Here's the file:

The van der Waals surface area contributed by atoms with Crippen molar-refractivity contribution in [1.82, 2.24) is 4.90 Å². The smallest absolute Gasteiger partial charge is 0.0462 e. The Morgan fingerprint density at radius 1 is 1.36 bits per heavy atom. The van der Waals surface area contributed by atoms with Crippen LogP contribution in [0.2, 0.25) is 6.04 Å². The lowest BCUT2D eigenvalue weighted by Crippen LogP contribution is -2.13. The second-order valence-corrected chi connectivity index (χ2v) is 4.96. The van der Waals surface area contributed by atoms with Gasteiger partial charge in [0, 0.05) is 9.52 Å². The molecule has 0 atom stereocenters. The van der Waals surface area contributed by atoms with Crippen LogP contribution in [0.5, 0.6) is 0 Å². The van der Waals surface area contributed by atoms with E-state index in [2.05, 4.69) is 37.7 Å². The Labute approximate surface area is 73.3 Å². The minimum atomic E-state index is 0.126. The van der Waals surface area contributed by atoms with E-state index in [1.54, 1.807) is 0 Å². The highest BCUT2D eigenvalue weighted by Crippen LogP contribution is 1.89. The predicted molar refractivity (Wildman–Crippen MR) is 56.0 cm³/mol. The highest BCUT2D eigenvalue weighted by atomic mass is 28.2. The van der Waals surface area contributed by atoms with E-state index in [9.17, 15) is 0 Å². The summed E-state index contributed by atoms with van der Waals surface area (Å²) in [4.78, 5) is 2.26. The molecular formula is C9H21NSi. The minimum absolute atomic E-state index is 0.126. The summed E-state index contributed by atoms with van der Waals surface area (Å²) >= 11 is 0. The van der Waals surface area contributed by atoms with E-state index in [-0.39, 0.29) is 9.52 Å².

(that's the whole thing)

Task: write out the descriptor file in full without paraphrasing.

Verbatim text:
The van der Waals surface area contributed by atoms with Crippen molar-refractivity contribution in [1.82, 2.24) is 4.90 Å². The smallest absolute Gasteiger partial charge is 0.0462 e. The Morgan fingerprint density at radius 1 is 1.36 bits per heavy atom. The van der Waals surface area contributed by atoms with Crippen LogP contribution in [0.2, 0.25) is 6.04 Å². The lowest BCUT2D eigenvalue weighted by Crippen LogP contribution is -2.13. The second-order valence-corrected chi connectivity index (χ2v) is 4.96. The van der Waals surface area contributed by atoms with Gasteiger partial charge in [0, 0.05) is 9.52 Å². The molecule has 0 atom stereocenters. The van der Waals surface area contributed by atoms with Crippen LogP contribution in [0.5, 0.6) is 0 Å². The van der Waals surface area contributed by atoms with E-state index in [2.05, 4.69) is 37.7 Å². The Labute approximate surface area is 73.3 Å². The minimum atomic E-state index is 0.126. The van der Waals surface area contributed by atoms with E-state index in [1.54, 1.807) is 0 Å². The highest BCUT2D eigenvalue weighted by Crippen LogP contribution is 1.89. The predicted molar refractivity (Wildman–Crippen MR) is 56.0 cm³/mol. The highest BCUT2D eigenvalue weighted by atomic mass is 28.2. The van der Waals surface area contributed by atoms with E-state index in [9.17, 15) is 0 Å². The summed E-state index contributed by atoms with van der Waals surface area (Å²) in [4.78, 5) is 2.26. The molecular formula is C9H21NSi. The minimum absolute atomic E-state index is 0.126. The summed E-state index contributed by atoms with van der Waals surface area (Å²) >= 11 is 0. The van der Waals surface area contributed by atoms with E-state index in [-0.39, 0.29) is 9.52 Å².